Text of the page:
Thyroid Goiter

Thyroid Goiter

Thyroid goiter is the abnormal enlagement of the thyroid gland.  Thyroid goiter may be associated with  either over or under production of thyroid hormone.  Although goiters are usually painless, a large goiter can cause a cough and make it difficult for you to swallow or breathe.  It may eventually cause damage to the tracheal cartilages.

The most common cause of goiter worldwide is a lack of iodine in the diet. Although, in the United States, where most people use iodized salt, goiter is more often due to the over- or underproduction of thyroid hormones or to nodules that develop in the gland itself.

Not all goiters cause signs and symptoms. When symptoms do occur they may include:

  • A visible swelling at the base of your neck that may be particularly obvious when you shave or put on makeup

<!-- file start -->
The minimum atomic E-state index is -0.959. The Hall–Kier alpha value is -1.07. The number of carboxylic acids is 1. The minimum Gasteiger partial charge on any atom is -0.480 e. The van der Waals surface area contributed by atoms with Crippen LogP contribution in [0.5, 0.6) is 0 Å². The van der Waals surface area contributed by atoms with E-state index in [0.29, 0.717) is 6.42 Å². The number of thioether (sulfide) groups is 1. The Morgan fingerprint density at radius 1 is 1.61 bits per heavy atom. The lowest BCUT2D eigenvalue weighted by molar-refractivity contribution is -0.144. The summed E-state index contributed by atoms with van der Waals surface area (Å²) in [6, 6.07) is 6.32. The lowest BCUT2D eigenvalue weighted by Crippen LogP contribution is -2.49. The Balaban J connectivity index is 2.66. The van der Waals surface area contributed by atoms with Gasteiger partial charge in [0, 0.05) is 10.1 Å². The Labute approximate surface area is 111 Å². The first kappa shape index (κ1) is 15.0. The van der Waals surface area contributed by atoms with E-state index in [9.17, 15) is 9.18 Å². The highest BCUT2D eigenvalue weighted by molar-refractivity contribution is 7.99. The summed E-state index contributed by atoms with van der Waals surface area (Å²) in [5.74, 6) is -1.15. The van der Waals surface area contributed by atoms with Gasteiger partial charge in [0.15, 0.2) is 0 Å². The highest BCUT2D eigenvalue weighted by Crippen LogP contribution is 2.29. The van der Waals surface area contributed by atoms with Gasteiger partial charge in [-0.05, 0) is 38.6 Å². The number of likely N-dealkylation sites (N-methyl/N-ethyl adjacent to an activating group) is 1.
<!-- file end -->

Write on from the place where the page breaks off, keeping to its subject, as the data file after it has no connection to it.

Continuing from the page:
• A tight feeling in your throat
  • Coughing
  • Hoarseness
  • Difficulty swallowing
  • Difficulty breathing

If you experience any signs or symptoms that worry you, make an appointment with your doctor.   Your doctor may discover an enlarged thyroid gland simply by feeling your neck and having you swallow during a routine physical exam. In some cases, your doctor may also be able to feel the presence of nodules.

If a patient is symptomatic thyroid surgery may be indicated.  Total thyroidectomy is usually the operation of choice.  Occasionally the goiter may extend substernally but this can usually still be removed through a neck incision.

University Surgeons Associates

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